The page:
PC Games Review

Get to know an MMO – Star Wars: The Old Republic

A continuing series where I look at current MMO games from a Free to Play perspective (as I’m too much of a cheapskate to pay for a monthly fee unless the game is REALLY good).

I wanted to try this as soon as I’d heard of it – a new Star Wars game from Bioware?  Great!  I was disappointed when I saw it was a MMO, but if anyone would get some benefit of the doubt, it’s them.  I gave it a shot in the beta, and it was pretty darn fun.  I couldn’t justify a subscription as I always feel like I don’t have enough time to play that would justify it.  Now that it’s ‘free’ to play, well, here I am.

Just as during the beta, the most impressive part of TOR is the story – expansive, detailed, worthy of the Star Wars name.  Just what you’d expect from Bioware.  It doesn’t stray too far from the usual MMO combat, but it looks great.  The right touches are there from the source material, all the right races, and a deeper look at much of it.  If you consume the ‘Expanded Universe’ books and comics, you’ll be at an advantage.  One other nice touch is your companion – they have their own stories, can sometimes be romanced if you’re into that sort of thing, and can cover some of the gaps in your own abilities.  Beyond that, the game seems pretty similar to others of it’s type, just really well done.

“Free” to Play Annoyance Factor:  High.  Look, it’s not completely the game’s fault.  I think any MMO that didn’t have a free to play model in place day one will have these annoyances, but it’s still worth pointing out.  What do you keep away from the FTP folks?  How obvious will it be after the change?  Unfortunately for The Old Republic, it’s pretty damn obvious.  I played a Jedi, and I got my lightsaber after the climactic battle that ends your training.  I got a rare hilt in the loot drop, but guess what?  Can’t use rare gear unless you subscribe, or buy an ‘authorization’.  So just put that on the shelf as a souvenir, I guess.  There are whole rows of vendors in some areas that are for real money stuff (or at least, I couldn’t figure out how I’d use them).  This link shows you all of the restrictions FTP players face.  I understand they need to have compelling reasons for people to subscribe, but it gets annoying to get hit over the head with it so often.

Despite all of that, the game is quite a bit of fun.  I actually considered subscribing after playing it again for this post, but ultimately decided it still wouldn’t be of use to me.  Even though I really wanted to pimp out my lightsaber.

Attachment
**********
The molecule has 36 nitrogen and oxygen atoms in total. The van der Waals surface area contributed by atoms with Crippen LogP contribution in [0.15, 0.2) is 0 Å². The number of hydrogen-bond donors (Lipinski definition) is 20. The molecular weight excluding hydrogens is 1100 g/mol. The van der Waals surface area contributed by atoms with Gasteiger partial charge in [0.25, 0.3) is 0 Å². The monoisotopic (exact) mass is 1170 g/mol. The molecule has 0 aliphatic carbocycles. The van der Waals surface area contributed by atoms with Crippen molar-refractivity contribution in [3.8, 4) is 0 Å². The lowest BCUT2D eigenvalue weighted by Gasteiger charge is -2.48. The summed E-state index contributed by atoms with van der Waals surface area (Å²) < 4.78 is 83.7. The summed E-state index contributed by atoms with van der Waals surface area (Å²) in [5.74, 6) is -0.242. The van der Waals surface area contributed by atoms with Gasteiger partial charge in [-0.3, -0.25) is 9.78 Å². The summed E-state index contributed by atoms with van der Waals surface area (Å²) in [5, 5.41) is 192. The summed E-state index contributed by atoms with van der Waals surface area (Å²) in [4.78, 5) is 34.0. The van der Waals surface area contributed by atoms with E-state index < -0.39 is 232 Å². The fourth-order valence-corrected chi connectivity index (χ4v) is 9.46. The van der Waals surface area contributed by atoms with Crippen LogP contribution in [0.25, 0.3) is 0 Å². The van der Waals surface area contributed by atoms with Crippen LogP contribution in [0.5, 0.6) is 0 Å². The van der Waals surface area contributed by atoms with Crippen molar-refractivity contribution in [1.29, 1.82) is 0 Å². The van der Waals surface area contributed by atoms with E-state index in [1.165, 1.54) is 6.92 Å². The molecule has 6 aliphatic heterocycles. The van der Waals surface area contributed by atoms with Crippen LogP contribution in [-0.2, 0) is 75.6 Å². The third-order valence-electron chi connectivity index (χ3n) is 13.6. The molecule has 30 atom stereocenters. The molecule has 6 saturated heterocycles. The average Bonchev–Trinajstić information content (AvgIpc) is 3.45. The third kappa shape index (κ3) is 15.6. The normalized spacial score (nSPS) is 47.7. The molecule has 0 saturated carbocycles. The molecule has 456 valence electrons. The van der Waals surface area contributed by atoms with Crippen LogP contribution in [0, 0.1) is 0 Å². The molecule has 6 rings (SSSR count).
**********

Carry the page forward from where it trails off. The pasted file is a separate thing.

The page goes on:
Featured Review

Continuing Game Review: Dragon Age 2

Note:  Continuing means I will revisit this as I get farther in.

Of course I couldn’t avoid Dragon Age 2 for very long, considering how much I loved Dragon Age: Originsand all the related DLC/expansion content.  So here I am, almost through with Kirkwall (pre-Deep Roads expedition), and enjoying it quite a bit.  I’ll put the rest after the jump as there may be SPOILERS.

Console Games Featured PC Games

The Elder Scrolls V: Skyrim First Impressions

I’m only maybe 5 or 6 hours into Skyrim, but I feel like I’ve seen and experienced enough to give you my first impressions.  It’s a downright beautiful game, it set my detail level to ‘High’ based on my specs and it was just ridiculous how good it looks.  I think there’s been an emphasis on the Elder Scrolls games after Morrowind to try and get you into some action right away, and Skyrim does not disappoint.  You start the game as a prisoner (as per usual with these games) and being taken to your death.  You escape when, as they shove your head down on the block for the headsman’s axe…well, you’ll see.  A member of a rebelling group of Nords (the Stormcloaks) helps you, and depending on how you want to play it you can join them if you like.

Let me pause right there and explain how The Elder Scrolls games are different than some other popular computer RPGs.  In The Elder Scrolls, your character is intentionally a blank slate.  You start in prison or under arrest in some way – did you actually commit a crime?  Are you wrongfully accused?  Maybe you stole to feed your family, or you killed someone who was attacking your wife.  You decide, and role play it that way.  Let that color your decisions for the rest of the game.  It’s freeing, especially if you’ve been playing linear RPGs for a while, but for some folks it can feel a bit directionless.  You are helping to create your own story, which for some people is not as much fun as starring in their own interactive movie.  I love it, though.  Similar to that is the fact that Bethesda doesn’t like to limit what you can do, and you can often find quirks in the game which you can exploit to your benefit.  It’s up to you not to game the system too much and ruin your experience.  If you’ve ever had a DM who had to house-rule something particularly gamebreaking out of a DnD session, same idea.

Below, I will talk about my early game experiences, and there are some minor spoilers.

Featured PC Games

Old Game Tuesday – Wing Commander: Privateer

She may not look like much, but she's got it where it counts, kid

One of my all-time favorites, and to me, the best game of the Wing Commander series, is Wing Commander: Privateer.  Unlike the other games of the WC series, in this one you play a free pilot with your own inherited ship.  At that point, you are completely free to do what you want.  Fly around and hunt pirates, trade goods between worlds, do a little pirating yourself, whatever.  There are mission computers in each base that give you randomized one-off missions, and there IS a plot to follow, when you feel like it.